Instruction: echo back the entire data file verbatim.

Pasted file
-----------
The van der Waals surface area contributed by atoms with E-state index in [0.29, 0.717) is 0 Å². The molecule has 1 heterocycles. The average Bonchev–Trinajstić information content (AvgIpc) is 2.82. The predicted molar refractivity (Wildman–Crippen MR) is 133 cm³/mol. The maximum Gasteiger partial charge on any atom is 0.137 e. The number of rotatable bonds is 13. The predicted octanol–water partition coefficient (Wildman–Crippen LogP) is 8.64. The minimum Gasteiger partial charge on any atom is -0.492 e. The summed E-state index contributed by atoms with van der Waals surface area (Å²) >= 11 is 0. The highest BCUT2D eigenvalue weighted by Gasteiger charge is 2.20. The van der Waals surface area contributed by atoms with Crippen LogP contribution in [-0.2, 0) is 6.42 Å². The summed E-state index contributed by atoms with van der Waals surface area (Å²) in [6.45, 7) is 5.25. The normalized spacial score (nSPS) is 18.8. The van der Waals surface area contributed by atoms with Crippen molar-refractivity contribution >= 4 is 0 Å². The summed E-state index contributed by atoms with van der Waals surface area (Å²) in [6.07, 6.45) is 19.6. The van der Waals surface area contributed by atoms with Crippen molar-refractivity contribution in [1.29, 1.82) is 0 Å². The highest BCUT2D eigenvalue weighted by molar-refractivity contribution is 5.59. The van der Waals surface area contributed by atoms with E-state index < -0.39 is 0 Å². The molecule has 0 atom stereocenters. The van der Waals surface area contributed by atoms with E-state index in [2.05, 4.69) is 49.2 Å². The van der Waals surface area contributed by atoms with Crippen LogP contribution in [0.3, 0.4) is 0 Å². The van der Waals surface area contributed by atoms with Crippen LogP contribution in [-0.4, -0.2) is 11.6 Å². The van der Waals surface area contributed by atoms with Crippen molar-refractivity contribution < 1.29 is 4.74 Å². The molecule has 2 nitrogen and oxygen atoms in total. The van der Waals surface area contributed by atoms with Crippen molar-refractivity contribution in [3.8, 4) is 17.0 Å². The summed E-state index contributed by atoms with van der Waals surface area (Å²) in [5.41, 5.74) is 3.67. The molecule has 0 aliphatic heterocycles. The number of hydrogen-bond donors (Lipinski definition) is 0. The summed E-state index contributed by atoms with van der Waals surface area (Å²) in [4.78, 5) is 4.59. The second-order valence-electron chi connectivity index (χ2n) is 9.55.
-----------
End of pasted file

The van der Waals surface area contributed by atoms with E-state index in [0.29, 0.717) is 0 Å². The molecule has 1 heterocycles. The average Bonchev–Trinajstić information content (AvgIpc) is 2.82. The predicted molar refractivity (Wildman–Crippen MR) is 133 cm³/mol. The maximum Gasteiger partial charge on any atom is 0.137 e. The number of rotatable bonds is 13. The predicted octanol–water partition coefficient (Wildman–Crippen LogP) is 8.64. The minimum Gasteiger partial charge on any atom is -0.492 e. The summed E-state index contributed by atoms with van der Waals surface area (Å²) >= 11 is 0. The highest BCUT2D eigenvalue weighted by Gasteiger charge is 2.20. The van der Waals surface area contributed by atoms with Crippen LogP contribution in [-0.2, 0) is 6.42 Å². The summed E-state index contributed by atoms with van der Waals surface area (Å²) in [6.45, 7) is 5.25. The normalized spacial score (nSPS) is 18.8. The van der Waals surface area contributed by atoms with Crippen molar-refractivity contribution >= 4 is 0 Å². The summed E-state index contributed by atoms with van der Waals surface area (Å²) in [6.07, 6.45) is 19.6. The van der Waals surface area contributed by atoms with Crippen molar-refractivity contribution in [1.29, 1.82) is 0 Å². The highest BCUT2D eigenvalue weighted by molar-refractivity contribution is 5.59. The van der Waals surface area contributed by atoms with E-state index < -0.39 is 0 Å². The molecule has 0 atom stereocenters. The van der Waals surface area contributed by atoms with E-state index in [2.05, 4.69) is 49.2 Å². The van der Waals surface area contributed by atoms with Crippen LogP contribution in [0.3, 0.4) is 0 Å². The van der Waals surface area contributed by atoms with Crippen LogP contribution in [-0.4, -0.2) is 11.6 Å². The van der Waals surface area contributed by atoms with Crippen molar-refractivity contribution < 1.29 is 4.74 Å². The molecule has 2 nitrogen and oxygen atoms in total. The van der Waals surface area contributed by atoms with Crippen molar-refractivity contribution in [3.8, 4) is 17.0 Å². The summed E-state index contributed by atoms with van der Waals surface area (Å²) in [5.41, 5.74) is 3.67. The molecule has 0 aliphatic heterocycles. The number of hydrogen-bond donors (Lipinski definition) is 0. The summed E-state index contributed by atoms with van der Waals surface area (Å²) in [4.78, 5) is 4.59. The second-order valence-electron chi connectivity index (χ2n) is 9.55.